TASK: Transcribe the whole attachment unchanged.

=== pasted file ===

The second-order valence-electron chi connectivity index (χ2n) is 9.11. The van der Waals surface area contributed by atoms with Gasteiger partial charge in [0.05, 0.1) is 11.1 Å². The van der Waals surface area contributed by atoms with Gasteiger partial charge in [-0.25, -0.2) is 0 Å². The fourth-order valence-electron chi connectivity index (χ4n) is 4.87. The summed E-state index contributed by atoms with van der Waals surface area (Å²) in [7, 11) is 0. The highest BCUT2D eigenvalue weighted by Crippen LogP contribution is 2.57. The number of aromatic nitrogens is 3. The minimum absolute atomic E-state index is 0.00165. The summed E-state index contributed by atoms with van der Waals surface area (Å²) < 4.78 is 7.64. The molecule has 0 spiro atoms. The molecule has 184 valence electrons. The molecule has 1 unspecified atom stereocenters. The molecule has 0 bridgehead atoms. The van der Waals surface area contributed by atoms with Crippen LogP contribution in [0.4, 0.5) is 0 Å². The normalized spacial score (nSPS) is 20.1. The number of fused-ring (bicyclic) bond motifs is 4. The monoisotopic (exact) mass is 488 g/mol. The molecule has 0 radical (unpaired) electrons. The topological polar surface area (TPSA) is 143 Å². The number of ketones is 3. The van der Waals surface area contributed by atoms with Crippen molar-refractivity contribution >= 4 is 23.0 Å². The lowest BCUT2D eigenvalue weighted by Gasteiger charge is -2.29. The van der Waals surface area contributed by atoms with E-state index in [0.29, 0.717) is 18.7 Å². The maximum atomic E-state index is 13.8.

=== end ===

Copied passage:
The second-order valence-electron chi connectivity index (χ2n) is 9.11. The van der Waals surface area contributed by atoms with Gasteiger partial charge in [0.05, 0.1) is 11.1 Å². The van der Waals surface area contributed by atoms with Gasteiger partial charge in [-0.25, -0.2) is 0 Å². The fourth-order valence-electron chi connectivity index (χ4n) is 4.87. The summed E-state index contributed by atoms with van der Waals surface area (Å²) in [7, 11) is 0. The highest BCUT2D eigenvalue weighted by Crippen LogP contribution is 2.57. The number of aromatic nitrogens is 3. The minimum absolute atomic E-state index is 0.00165. The summed E-state index contributed by atoms with van der Waals surface area (Å²) < 4.78 is 7.64. The molecule has 0 spiro atoms. The molecule has 184 valence electrons. The molecule has 1 unspecified atom stereocenters. The molecule has 0 bridgehead atoms. The van der Waals surface area contributed by atoms with Crippen LogP contribution in [0.4, 0.5) is 0 Å². The normalized spacial score (nSPS) is 20.1. The number of fused-ring (bicyclic) bond motifs is 4. The monoisotopic (exact) mass is 488 g/mol. The molecule has 0 radical (unpaired) electrons. The topological polar surface area (TPSA) is 143 Å². The number of ketones is 3. The van der Waals surface area contributed by atoms with Crippen molar-refractivity contribution >= 4 is 23.0 Å². The lowest BCUT2D eigenvalue weighted by Gasteiger charge is -2.29. The van der Waals surface area contributed by atoms with E-state index in [0.29, 0.717) is 18.7 Å². The maximum atomic E-state index is 13.8.